The Rays are by far the hottest team in baseball.
With young right-hander Chris Archer yielding only one run over seven innings and both Evan Longoria and Luke Scott providing home runs, Tampa Bay won its sixth straight game on Sunday afternoon in a sweep of the Blue Jays at Toronto’s Rogers Centre.
Archer has a 0.41 ERA over his last 22 innings and the Rays have been winners in each of his last six outings. The 24-year-old right-hander boasts a 2.76 ERA and a 1.18 WHIP in 58 2/3 total frames since his promotion to the major leagues on June 1.
The Rays are now just one game back of the Red Sox in the American League East standings.
They’re 20-4 since June 21.
The wave of defensive shifts we’ve seen over the past few years has led to a lot of armchair hitting coaches demanding that players bunt to beat it. This is easier said than done, however.
The shift happens because certain hitters tend to pull the ball. Certain hitters tend to pull the ball because pulling the ball is what happens when one gets a strong, quick swing on a pitch one identifies early and which one endeavors to send as far away from home plate as possible. Which is to say that pulling is a skill that is good to have and which is strongly selected for among hitters.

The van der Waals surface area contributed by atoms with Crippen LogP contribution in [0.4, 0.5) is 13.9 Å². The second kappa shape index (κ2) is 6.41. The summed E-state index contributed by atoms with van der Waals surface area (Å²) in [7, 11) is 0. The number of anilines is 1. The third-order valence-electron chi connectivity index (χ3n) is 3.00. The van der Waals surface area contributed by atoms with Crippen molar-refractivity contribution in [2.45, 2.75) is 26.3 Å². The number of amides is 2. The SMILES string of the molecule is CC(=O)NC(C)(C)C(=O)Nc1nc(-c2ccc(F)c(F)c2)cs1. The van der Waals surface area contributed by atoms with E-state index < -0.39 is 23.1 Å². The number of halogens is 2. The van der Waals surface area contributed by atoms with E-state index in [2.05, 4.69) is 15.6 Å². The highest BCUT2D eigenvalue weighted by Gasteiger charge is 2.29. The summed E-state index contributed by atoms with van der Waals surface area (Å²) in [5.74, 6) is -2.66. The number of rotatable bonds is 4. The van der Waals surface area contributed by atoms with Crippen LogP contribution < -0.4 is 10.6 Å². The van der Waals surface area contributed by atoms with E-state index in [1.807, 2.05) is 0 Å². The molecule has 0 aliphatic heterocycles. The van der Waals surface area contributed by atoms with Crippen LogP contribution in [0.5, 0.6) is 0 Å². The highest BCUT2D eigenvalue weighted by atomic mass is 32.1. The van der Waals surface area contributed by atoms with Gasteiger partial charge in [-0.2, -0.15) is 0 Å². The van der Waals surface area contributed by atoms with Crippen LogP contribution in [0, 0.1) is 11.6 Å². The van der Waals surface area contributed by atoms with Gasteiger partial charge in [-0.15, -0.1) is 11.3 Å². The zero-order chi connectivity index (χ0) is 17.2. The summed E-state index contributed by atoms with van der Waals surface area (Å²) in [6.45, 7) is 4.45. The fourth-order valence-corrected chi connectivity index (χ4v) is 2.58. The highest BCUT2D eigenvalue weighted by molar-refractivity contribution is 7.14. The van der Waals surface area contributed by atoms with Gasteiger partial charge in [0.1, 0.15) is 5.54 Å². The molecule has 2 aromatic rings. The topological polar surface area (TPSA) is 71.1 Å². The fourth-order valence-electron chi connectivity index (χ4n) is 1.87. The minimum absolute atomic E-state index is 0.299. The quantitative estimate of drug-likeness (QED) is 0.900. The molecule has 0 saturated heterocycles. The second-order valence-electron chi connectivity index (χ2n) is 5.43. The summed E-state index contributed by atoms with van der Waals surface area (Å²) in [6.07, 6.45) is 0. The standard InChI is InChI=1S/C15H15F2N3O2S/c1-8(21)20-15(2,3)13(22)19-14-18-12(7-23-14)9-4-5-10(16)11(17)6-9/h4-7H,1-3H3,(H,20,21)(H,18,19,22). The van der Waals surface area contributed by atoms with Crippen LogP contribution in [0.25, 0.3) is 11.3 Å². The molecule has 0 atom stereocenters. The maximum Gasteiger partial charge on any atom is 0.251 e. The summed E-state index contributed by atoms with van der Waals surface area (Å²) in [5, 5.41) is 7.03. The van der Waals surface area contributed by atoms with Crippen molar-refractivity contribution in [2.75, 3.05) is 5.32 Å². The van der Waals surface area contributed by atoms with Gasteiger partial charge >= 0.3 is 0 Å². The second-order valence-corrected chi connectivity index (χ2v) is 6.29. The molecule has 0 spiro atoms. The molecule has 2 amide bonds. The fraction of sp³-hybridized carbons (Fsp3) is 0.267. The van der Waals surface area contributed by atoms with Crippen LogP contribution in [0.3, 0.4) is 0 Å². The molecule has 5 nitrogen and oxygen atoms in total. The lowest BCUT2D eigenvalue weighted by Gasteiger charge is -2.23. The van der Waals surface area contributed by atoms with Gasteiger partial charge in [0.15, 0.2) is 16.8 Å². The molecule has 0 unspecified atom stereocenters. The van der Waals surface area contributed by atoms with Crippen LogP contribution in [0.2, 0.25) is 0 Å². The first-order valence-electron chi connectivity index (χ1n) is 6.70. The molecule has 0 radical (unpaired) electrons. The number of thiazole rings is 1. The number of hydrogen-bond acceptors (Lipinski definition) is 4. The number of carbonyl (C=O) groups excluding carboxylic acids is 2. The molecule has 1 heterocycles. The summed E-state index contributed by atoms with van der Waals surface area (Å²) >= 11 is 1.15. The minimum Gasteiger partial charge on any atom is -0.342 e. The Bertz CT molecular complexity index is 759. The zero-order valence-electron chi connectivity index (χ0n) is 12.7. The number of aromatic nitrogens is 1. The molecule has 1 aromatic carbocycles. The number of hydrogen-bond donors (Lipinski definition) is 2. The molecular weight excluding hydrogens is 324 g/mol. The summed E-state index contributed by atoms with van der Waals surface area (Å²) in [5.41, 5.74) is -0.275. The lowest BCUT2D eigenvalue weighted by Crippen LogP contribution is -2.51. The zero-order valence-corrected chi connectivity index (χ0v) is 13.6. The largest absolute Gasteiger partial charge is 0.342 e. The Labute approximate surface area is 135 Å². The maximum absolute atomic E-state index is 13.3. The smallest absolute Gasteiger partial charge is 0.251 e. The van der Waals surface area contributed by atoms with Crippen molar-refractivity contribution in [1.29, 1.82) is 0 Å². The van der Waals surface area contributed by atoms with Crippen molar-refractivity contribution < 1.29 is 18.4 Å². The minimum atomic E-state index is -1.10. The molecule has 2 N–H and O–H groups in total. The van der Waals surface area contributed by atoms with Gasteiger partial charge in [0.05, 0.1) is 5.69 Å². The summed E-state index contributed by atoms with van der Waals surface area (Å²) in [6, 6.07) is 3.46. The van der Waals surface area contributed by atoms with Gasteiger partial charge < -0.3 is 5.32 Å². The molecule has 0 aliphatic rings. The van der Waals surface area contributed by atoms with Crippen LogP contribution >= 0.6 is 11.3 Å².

In light of that, “why not just bunt to beat the shift” takes are kind of lazy. Bunting is hard! And it is not a thing guys who get shifted a lot are good at. Most of the time asking a player to do a thing he is not well-equipped to do is a bad idea. Indeed, a hitter voluntarily going away from his strength is something the defense would much prefer.
Most of the time anyway.
Last night Matt Carpenter made those armchair hitting coaches happy by laying down a bunt to beat the shift. And he laid it down so well that he ended up with a standup double:
One batter later Carpenter scored on a Starlin Castro error.
The shift giveth and the shift taketh away.